Add: Long-term capital loss

$90,000
9,000
$99,000

Deduct:
Dividends received
Tax-exempt interest
1231 gain
Recovery of bad debts
Ordinary income
b.

$9,000
2,000
6,000
4,000

(21,000)
$78,000

$26,000 ($78,000 3)

Example 16
14.

Sales
1250 gain
$142,000
Cost of goods sold
Administrative expenses
Depreciation expense
Nonseparately computed income

$130,000
12,000
$42,000
15,000
17,000

(74,000)
$ 68,000

Example 16
15.

a.

Sales
1250 gain
Less:
Cost of goods sold
$40,000
Administrative expenses
5,000
Depreciation
10,000
Nonseparately computed income
Sammys share

b.

$100,000
20,000
$120,000

55,000
$ 65,000
X 40%
$ 26,000

$6,000 X .40 = $2,400 STCL to Sammy

Example 16
16.

a.

Absent a per-books election, the income is allocated by assigning an equal portion


of the annual income of $1 million to each day (or $2,739.73 per day) and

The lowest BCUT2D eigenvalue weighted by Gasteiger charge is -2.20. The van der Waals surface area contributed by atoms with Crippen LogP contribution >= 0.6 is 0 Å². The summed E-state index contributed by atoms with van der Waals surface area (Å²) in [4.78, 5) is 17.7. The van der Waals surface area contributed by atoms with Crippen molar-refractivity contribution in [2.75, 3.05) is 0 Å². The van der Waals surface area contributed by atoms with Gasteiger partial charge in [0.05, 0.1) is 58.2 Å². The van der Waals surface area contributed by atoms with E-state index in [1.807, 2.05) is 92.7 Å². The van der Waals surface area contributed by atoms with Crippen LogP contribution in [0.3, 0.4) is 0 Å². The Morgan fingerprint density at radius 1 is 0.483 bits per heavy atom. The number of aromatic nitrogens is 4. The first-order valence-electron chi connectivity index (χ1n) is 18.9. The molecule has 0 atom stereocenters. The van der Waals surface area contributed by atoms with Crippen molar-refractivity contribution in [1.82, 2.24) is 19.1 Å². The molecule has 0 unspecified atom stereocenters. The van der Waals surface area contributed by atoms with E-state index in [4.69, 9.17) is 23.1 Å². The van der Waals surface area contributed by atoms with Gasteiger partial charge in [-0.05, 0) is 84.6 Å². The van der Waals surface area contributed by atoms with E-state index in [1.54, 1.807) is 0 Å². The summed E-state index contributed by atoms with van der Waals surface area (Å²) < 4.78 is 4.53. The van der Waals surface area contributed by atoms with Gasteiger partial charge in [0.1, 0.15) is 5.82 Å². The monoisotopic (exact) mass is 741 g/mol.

allocating the daily portion among the two shareholders. Thomas is allocated 50%
of the daily income for 90 days from January 1 through March 31, or $123,287.85
($2,739.73 2 X 90). Thomass estate would be allocated 50% of the income for
the 275 days from April 1 through December 31, or $376,712.87 ($2,739.73 2 X
275). Ralph would be allocated $500,000 for the full year.

b.

If the per-books election is made, the income of $400,000 from January 1 through
March 31 is divided equally between Ralph and Thomas, so that each would be

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2005 Comprehensive Volume/Solutions Manual


allocated $200,000. The income of $600,000 from April 1 through December 31
is divided equally between Ralph and Thomass estate, or $300,000 to each.
Example 20

17.

Beginning AAA
Add:
Operating income
Interest income
Dividend income
Less:
LTCL
Section 179 expenses
Charitable contributions
Cash distributions
Ending AAA

$ 782,000
$472,000
6,500
14,050
$492,550
$ 7,400
6,000
19,000
57,000

89,400

403,150
$1,185,150

Exhibit 22-1
18.

Tobias recognizes $90,000 of ordinary income. The corporation has a $90,000 deduction
which passes through to Tobias. His stock basis is reduced to zero, and he has a $10,000
loss carryover. Figure 22-1 and Concept Summary 22-1

19.

Tobias recognizes $90,000 of dividend income, with no deduction pass through, and has
an $80,000 remaining stock basis. AEP is reduced to zero. Concept Summary 22-1

20.